The Ears Have It
Much of the work done by Special Branch involved liaison with the Immigration Department and when I was first posted to the branch the section I worked for resembled a post office more than a branch office of the police.
In this section, we were responsible for carrying out security checks on visa applicants from all over the world. Of particular interest to the government were applications from residents of Taiwan.
In 1949 when the communists took over the mainland the Kuomintang (KMT) government fled to Taiwan. Following that, KMT factions infiltrated Hong Kong and went underground, storing up arms and explosive caches around the territory. In many ways, they were far more dangerous than the communists. Eventually, in the fifties, they were all rounded up and deported to Taiwan, and one of our jobs was to make sure they damn well stayed there.
There had been some very embarrassing incidents for the government where pro- KMT activists had arrived in Hong Kong on a tourist visa and then given public press conferences on the evils of communism. The PRC complained bitterly that the government of Hong Kong was allowing this to happen, and it became a sore point. It was no surprise to me then when I was told to err on the side of caution when handling Taiwanese visa applications.
After a few years, my immediate boss went on vacation and I was considered experienced enough to take up her post in an acting capacity. It was during this time that we received an application from a Mr. Tso, a resident of Taipei who wanted to visit Hong Kong. Unfortunately for Mr. Tso, a check revealed that he resembled a person who had been deported in 1951. There was very little to go on, but his date of birth and that of the deportee were both circa 1930, and both persons were born in Hong Kong. There was no identity card number or address with which to positively identify him or otherwise.
Ever mindful of my instructions to ‘err on the side of caution,’ I wracked my brains trying to identify him and eventually went to the office of a helpful Woman Chief Inspector (WCIP). Together we pored over the application and the check trace.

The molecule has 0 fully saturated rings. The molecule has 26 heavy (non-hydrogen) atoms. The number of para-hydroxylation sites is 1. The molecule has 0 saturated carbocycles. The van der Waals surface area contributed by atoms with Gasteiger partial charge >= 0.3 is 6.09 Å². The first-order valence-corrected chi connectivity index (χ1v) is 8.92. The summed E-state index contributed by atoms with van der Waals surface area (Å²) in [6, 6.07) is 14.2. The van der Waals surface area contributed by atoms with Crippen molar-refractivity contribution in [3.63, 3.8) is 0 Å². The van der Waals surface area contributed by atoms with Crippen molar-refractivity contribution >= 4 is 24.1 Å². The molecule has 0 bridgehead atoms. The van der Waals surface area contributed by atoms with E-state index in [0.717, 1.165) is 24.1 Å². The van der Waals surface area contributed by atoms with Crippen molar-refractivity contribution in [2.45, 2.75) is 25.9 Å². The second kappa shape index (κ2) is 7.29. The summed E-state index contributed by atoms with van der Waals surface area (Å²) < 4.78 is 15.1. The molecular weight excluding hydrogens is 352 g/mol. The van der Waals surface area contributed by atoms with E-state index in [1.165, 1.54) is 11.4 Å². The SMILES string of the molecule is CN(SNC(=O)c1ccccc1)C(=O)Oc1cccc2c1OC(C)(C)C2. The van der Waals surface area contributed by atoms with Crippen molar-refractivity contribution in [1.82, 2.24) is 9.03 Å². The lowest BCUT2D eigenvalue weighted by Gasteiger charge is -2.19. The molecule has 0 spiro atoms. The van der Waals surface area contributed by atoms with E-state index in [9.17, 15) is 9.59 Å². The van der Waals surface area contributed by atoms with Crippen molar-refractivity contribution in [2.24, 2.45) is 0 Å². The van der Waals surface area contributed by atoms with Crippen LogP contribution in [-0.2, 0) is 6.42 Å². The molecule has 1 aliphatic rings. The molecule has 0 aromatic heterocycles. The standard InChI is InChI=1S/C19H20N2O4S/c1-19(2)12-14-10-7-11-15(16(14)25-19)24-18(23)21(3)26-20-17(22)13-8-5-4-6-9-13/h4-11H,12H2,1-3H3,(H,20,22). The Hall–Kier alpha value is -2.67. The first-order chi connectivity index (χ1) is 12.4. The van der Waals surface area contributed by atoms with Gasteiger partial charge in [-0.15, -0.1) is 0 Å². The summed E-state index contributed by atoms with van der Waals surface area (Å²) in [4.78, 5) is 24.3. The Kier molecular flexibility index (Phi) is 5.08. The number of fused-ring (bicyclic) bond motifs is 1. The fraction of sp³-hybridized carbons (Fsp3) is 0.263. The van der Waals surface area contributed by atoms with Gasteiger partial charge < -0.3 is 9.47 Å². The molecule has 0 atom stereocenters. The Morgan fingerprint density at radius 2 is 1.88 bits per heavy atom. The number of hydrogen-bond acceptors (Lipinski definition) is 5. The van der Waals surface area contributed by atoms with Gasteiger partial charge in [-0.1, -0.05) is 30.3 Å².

Still nothing. At this point in my career chances for promotion were slim owing to downsizing and I didn’t want to be part of the outflow, so I was determined to do everything in my power to ensure that this application was handled correctly. It was then that the WCIP noticed the man’s ears.
Now, it is a fact that as we go through life our facial features change: we lose hair and teeth, break our nose etc., but, one thing that rarely changes is the shape of our ears. Both the person in the application and the person shown on the trace had a distinctive nodule on the left ear. The ears were identical!
Still not totally convinced that they were one and the same, but certain that I had just cause, I got out my red pen and wrote: Security Objection on the application, returned it to the relevant section with a sigh of relief, and forgot all about it.
Until three months later, that is, when the section Number Two called me in. Friendly as ever, he asked me if I could recall handling a Taiwanese visa application a few months ago.
My heart sank. Although I had handled more than a dozen I knew it had to be Mr. Tso, and it was. The Number Two asked me if I could remember why I had raised the objection, and I mumbled something about having had so much work through at the time I couldn’t recall this particular case. One thing was certain: while I didn’t want to be dismissed for allowing a KMT activist into the territory, I also didn’t want a black mark noted in my record of service stating that I had raised an objection based on the shape of his ears.
No problem, said the Number Two. “I’m going to override your objection. Please don’t think that this reflects upon you, I am sure that you acted in the best interests of the Branch.
As I was leaving he said to me, “We must remember, especially with these old buggers from Taiwan, to give them a bit of leeway, okay?”
And I said, “Okay”.
Copyright John Stewart Sloan – 2007 – Not for Publication